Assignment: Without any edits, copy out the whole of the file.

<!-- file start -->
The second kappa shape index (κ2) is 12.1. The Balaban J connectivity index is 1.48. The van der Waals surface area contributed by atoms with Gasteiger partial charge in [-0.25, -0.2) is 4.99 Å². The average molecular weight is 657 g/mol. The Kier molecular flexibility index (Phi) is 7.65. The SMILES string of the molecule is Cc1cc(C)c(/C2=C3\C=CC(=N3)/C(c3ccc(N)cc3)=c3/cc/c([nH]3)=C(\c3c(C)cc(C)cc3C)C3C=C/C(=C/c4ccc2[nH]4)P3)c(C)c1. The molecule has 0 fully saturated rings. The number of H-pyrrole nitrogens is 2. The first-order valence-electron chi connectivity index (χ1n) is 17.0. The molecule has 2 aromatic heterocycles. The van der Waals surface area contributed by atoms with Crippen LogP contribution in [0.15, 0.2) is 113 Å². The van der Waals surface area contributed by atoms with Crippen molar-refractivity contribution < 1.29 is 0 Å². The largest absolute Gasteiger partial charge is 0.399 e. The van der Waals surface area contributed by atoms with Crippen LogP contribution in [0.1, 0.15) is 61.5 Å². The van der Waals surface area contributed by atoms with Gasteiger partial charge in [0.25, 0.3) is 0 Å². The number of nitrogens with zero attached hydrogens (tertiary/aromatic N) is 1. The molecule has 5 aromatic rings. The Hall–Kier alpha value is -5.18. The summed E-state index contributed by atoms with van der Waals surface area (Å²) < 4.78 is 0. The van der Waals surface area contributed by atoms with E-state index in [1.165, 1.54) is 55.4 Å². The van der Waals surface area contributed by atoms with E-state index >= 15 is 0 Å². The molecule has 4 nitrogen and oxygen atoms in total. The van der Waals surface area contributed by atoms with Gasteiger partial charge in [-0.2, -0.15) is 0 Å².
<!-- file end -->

The second kappa shape index (κ2) is 12.1. The Balaban J connectivity index is 1.48. The van der Waals surface area contributed by atoms with Gasteiger partial charge in [-0.25, -0.2) is 4.99 Å². The average molecular weight is 657 g/mol. The Kier molecular flexibility index (Phi) is 7.65. The SMILES string of the molecule is Cc1cc(C)c(/C2=C3\C=CC(=N3)/C(c3ccc(N)cc3)=c3/cc/c([nH]3)=C(\c3c(C)cc(C)cc3C)C3C=C/C(=C/c4ccc2[nH]4)P3)c(C)c1. The molecule has 0 fully saturated rings. The number of H-pyrrole nitrogens is 2. The first-order valence-electron chi connectivity index (χ1n) is 17.0. The molecule has 2 aromatic heterocycles. The van der Waals surface area contributed by atoms with Crippen LogP contribution in [0.15, 0.2) is 113 Å². The van der Waals surface area contributed by atoms with Crippen molar-refractivity contribution < 1.29 is 0 Å². The largest absolute Gasteiger partial charge is 0.399 e. The van der Waals surface area contributed by atoms with Crippen LogP contribution in [0.1, 0.15) is 61.5 Å². The van der Waals surface area contributed by atoms with Gasteiger partial charge in [0.25, 0.3) is 0 Å². The number of nitrogens with zero attached hydrogens (tertiary/aromatic N) is 1. The molecule has 5 aromatic rings. The Hall–Kier alpha value is -5.18. The summed E-state index contributed by atoms with van der Waals surface area (Å²) < 4.78 is 0. The van der Waals surface area contributed by atoms with E-state index in [1.165, 1.54) is 55.4 Å². The van der Waals surface area contributed by atoms with E-state index >= 15 is 0 Å². The molecule has 4 nitrogen and oxygen atoms in total. The van der Waals surface area contributed by atoms with Gasteiger partial charge in [-0.2, -0.15) is 0 Å².